I know these are horrible details. This is what Mary his Mother witnessed. This is what John his beloved disciple saw. This is what we are remembering this week. And there is so much I have not described. The intense thirst, the vicious mocking of the crowd for whom he was giving his life, and the ultimate agony of all, the sense of being abandoned by God as he cried out, "Eli, Eli, lama sabachthani?" "My God, my God, why hast thou forsaken me." In extreme physical and emotional torment he was thrust into the devastating darkness of separation from God.

    Jesus knew he was facing all of this as he rode the donkey into Jerusalem that first Palm Sunday. He knew the fickle crowd that hailed him as King would in a few days be shouting out the words, "Let him be crucified. Let him be crucified." Yet, our epistle declares that even knowing the agony he would face, "He humbled himself, and became obedient unto death, even the death of the cross." It is no wonder in the Garden of Gethsemane he cried, "O my Father, if it be possible, let this cup pass from me: nevertheless not as I will, but as thou wilt."

    It Is Finished

    For me, the glory of it all is that in drinking the full cup of suffering, he not only provided for our salvation, He prepared a way for you and I to come into a place of intimate fellowship with God. "And behold, the veil of the temple was rent in twain from the top to the bottom." Such a simple statement, but so filled with amazing significance. Beyond the veil of the temple was where the presence of God rested on the mercy seat above the ark of the covenant. The veil served as a barrier, a boundary between God and man, beyond which humanity could not go without fear of death. One man, the High Priest, had the privilege of once a year going beyond that veil into God's presence. When Jesus died this massive curtain was rent from top to bottom. The old covenant of rules and ritualistic regulations was over. There would be no more animal sacrifices. The Lamb of God had paid the full price for our redemption. This is why he cried, "It is finished."

    Every Knee Shall Bow

    It is no wonder the scriptures say, "Wherefore, God also hath highly exalted him, and given him a name that is above every name; that at the Name of Jesus every knee should bow, of things in heaven, and things in earth, and things under the earth, and that every tongue should confess Jesus Christ is Lord, to the glory of God the Father."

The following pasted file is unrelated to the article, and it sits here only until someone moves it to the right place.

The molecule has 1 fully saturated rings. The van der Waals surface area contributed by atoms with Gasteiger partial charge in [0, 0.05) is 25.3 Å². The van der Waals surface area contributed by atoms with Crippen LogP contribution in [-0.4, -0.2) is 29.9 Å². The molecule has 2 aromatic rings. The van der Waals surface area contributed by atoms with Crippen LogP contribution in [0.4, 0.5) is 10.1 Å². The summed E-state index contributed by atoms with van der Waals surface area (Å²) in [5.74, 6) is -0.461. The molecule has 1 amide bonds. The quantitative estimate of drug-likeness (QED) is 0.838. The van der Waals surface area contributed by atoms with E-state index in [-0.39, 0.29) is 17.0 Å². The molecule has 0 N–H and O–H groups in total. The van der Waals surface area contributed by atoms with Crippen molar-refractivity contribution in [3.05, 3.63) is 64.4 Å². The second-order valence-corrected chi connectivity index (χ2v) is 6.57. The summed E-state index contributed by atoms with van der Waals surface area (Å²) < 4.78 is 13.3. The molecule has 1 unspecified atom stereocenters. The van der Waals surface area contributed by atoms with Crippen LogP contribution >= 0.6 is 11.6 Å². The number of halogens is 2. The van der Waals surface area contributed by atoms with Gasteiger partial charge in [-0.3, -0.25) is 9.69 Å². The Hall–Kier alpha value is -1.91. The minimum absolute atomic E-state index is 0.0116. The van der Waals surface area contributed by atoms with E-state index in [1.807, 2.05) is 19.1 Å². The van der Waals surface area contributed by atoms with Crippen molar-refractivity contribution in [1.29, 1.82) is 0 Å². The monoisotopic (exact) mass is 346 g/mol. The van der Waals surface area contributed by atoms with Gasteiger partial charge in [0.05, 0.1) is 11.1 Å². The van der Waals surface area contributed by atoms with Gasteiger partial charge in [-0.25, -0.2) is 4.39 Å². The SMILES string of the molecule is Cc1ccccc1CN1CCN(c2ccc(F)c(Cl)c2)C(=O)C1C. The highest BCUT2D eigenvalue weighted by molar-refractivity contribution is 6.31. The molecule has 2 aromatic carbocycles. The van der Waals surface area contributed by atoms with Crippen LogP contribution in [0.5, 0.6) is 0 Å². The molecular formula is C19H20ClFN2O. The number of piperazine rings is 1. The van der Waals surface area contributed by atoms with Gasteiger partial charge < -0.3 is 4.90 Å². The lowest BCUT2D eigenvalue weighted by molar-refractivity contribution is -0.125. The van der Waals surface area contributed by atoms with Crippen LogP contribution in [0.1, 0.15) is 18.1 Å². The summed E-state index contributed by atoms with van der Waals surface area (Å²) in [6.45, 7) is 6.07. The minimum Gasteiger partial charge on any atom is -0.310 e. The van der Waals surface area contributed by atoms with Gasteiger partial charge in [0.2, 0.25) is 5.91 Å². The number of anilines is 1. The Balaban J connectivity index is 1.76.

• We bow in reverence and awe.
    • We bow in contrite repentance.
    • We bow in adoration and worship.
    • We bow our knee to receive the sacraments that celebrate his sacrifice.
    • And we bow in prayer as we not only receive remission of our sins, but on our knees enter beyond the veil, into that most holy place of intimate communion with God.
    On that Palm Sunday ride into Jerusalem, Jesus looked forward, past the agony of his crucifixion, down the long corridors of time, saw us here this morning coming into and enjoying His Sacramental Presence, and he said in his heart, "Yes, it will be worth it all."

    Today, when I look at a crucifix, I look back to all He has done to provide a way into God's wonderful presence and my heart cries out, "Yes Lord, I come."

    Praise be to God! Amen.
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  2. Debbie

    Debbie Active Member

    Thank you.
  3. StogusMaximus

    StogusMaximus Well-Known Member

  4. AngelAmidala

    AngelAmidala Legend

    Great post!!
  5. ChristianPilot

    ChristianPilot If God is your co-pilot, switch seats!

    :clap: Praise God!
  6. BigEd

    BigEd an adopted child of God

    A wonderful post !

    One little side note I read in Thomas Cahill's "the quest for the everlasting hills" (i'm paraphrasing here) that the cross was not used by the church as a symbol by the early church ( the fish , or shepard with a lamb was used). Only 100 years after crucifixion ceased to be used as a form of capital punishement was it seen as a symbol of the church.